This latest e-book cover version arrived quietly,  over time… As small good things do. 

eCover-GoodCemetery-22Nov2016version2a_FINALWhat can I say? I suffer from book cover OCD. It explains everything. The long hours, the diversions, the steep learning curve as I hunted the right image and then the right cover design down…

Evocative cover art attracts me as a kingfisher might spot the glinting scales of a fish about to surface from far off.

Gazing and appreciating is a long way off coming up with a good cover for your own story.

Lesson 1 Learnt: Setting out to find the ultimate cover yourself is a time and energy draining exercise. I experimented with and discarded so many covers and so much good advice – it’s certainly not fashionably minimalistic with a punchy simplicity. Something felt right about this one.

When I first saw the Zebra stripes girl I had a feeling of deja vu, as if Lily, the unintentional cause of a small town funeral director’s life taking an unexpected turn, had somehow stepped out of fiction into life. There she sat, dreaming and remembering and contemplating the future in her quirky outfit, inhabiting an artwork done by a faraway artist who had not read my novel. My nocturnal visitation – the haunting impression of a striking big-boned redhead hovering, trembling with nervousness, waiting near the stage for Anthony Loxton to finish his guitar gig in a dimly lit music bar – plucked from the ether. The balloon was a bonus.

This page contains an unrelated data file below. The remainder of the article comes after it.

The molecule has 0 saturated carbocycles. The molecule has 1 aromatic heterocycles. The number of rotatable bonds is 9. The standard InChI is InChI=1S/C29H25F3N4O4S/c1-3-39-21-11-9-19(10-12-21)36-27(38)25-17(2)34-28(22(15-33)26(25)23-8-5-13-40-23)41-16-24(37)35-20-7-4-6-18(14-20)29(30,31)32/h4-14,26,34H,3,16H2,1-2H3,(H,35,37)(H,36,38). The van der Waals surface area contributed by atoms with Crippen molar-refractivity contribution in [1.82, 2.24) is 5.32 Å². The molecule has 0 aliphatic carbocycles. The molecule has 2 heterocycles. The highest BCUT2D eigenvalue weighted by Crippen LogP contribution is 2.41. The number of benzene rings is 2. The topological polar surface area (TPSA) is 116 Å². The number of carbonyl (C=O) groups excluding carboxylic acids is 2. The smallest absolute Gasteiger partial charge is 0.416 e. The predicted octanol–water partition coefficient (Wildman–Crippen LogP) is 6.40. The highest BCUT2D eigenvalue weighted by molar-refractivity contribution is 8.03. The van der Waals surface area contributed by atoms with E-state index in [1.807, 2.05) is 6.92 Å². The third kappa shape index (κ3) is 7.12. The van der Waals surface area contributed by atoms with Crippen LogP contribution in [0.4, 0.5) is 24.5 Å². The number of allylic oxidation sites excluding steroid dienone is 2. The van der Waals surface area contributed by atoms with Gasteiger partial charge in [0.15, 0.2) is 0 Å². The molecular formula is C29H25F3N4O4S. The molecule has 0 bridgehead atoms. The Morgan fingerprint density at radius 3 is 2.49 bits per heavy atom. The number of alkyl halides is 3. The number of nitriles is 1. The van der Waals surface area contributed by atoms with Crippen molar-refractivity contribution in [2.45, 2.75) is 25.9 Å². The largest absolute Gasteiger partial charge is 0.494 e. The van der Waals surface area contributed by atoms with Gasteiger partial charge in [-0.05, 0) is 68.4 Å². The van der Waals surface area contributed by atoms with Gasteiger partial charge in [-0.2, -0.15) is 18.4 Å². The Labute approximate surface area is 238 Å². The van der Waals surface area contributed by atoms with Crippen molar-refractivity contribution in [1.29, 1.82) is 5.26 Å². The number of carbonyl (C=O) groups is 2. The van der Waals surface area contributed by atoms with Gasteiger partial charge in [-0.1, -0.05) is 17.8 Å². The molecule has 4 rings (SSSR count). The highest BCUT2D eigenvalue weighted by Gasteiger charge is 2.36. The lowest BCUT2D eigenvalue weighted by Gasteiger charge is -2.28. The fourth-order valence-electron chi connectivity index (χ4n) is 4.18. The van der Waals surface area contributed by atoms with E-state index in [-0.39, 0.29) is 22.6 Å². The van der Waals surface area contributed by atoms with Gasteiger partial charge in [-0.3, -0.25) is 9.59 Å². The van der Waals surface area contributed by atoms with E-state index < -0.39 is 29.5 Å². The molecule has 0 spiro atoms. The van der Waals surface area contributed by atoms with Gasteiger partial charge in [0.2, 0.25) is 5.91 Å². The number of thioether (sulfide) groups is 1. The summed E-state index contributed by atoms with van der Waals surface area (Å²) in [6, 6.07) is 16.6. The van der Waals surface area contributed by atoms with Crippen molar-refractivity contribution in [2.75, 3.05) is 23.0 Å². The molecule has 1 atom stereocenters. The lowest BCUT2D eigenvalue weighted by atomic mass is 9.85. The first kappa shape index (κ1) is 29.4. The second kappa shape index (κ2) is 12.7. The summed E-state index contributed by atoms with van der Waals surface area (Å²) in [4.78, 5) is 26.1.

Lesson 2 Learnt: Be persistent and have faith in your own visual acuity. The font I really liked for the title turned out to be problematic – the letters weren’t sharp enough making it look hand drawn and unclear. Eventually after we’d both searched through hundreds and hundreds of fonts my cover designer came up with the existing font, which had the chalk writing look but was still legible even in thumbnail size. It wasn’t a popular font on any of the “best e-book covers” websites I checked out but nothing else looked right so I went with it.